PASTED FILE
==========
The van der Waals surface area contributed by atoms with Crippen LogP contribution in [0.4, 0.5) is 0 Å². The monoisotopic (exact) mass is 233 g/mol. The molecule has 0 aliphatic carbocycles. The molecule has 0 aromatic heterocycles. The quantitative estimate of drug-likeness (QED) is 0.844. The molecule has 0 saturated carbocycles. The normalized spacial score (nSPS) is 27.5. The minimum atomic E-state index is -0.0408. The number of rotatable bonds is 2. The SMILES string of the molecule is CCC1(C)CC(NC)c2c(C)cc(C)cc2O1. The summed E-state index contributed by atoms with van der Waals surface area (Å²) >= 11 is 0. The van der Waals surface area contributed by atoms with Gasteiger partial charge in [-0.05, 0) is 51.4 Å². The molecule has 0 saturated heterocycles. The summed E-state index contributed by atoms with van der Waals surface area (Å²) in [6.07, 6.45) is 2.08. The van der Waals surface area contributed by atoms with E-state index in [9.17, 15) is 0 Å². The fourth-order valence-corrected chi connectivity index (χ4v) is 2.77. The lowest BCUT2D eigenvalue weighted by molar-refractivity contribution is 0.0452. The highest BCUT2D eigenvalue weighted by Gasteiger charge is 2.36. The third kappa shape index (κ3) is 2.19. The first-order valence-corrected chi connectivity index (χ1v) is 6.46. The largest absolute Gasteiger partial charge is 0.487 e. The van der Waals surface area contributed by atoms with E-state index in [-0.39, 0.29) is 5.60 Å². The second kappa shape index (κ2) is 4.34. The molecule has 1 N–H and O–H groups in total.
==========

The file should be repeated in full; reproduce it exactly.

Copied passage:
The van der Waals surface area contributed by atoms with Crippen LogP contribution in [0.4, 0.5) is 0 Å². The monoisotopic (exact) mass is 233 g/mol. The molecule has 0 aliphatic carbocycles. The molecule has 0 aromatic heterocycles. The quantitative estimate of drug-likeness (QED) is 0.844. The molecule has 0 saturated carbocycles. The normalized spacial score (nSPS) is 27.5. The minimum atomic E-state index is -0.0408. The number of rotatable bonds is 2. The SMILES string of the molecule is CCC1(C)CC(NC)c2c(C)cc(C)cc2O1. The summed E-state index contributed by atoms with van der Waals surface area (Å²) >= 11 is 0. The van der Waals surface area contributed by atoms with Gasteiger partial charge in [-0.05, 0) is 51.4 Å². The molecule has 0 saturated heterocycles. The summed E-state index contributed by atoms with van der Waals surface area (Å²) in [6.07, 6.45) is 2.08. The van der Waals surface area contributed by atoms with E-state index in [9.17, 15) is 0 Å². The fourth-order valence-corrected chi connectivity index (χ4v) is 2.77. The lowest BCUT2D eigenvalue weighted by molar-refractivity contribution is 0.0452. The highest BCUT2D eigenvalue weighted by Gasteiger charge is 2.36. The third kappa shape index (κ3) is 2.19. The first-order valence-corrected chi connectivity index (χ1v) is 6.46. The largest absolute Gasteiger partial charge is 0.487 e. The van der Waals surface area contributed by atoms with E-state index in [-0.39, 0.29) is 5.60 Å². The second kappa shape index (κ2) is 4.34. The molecule has 1 N–H and O–H groups in total.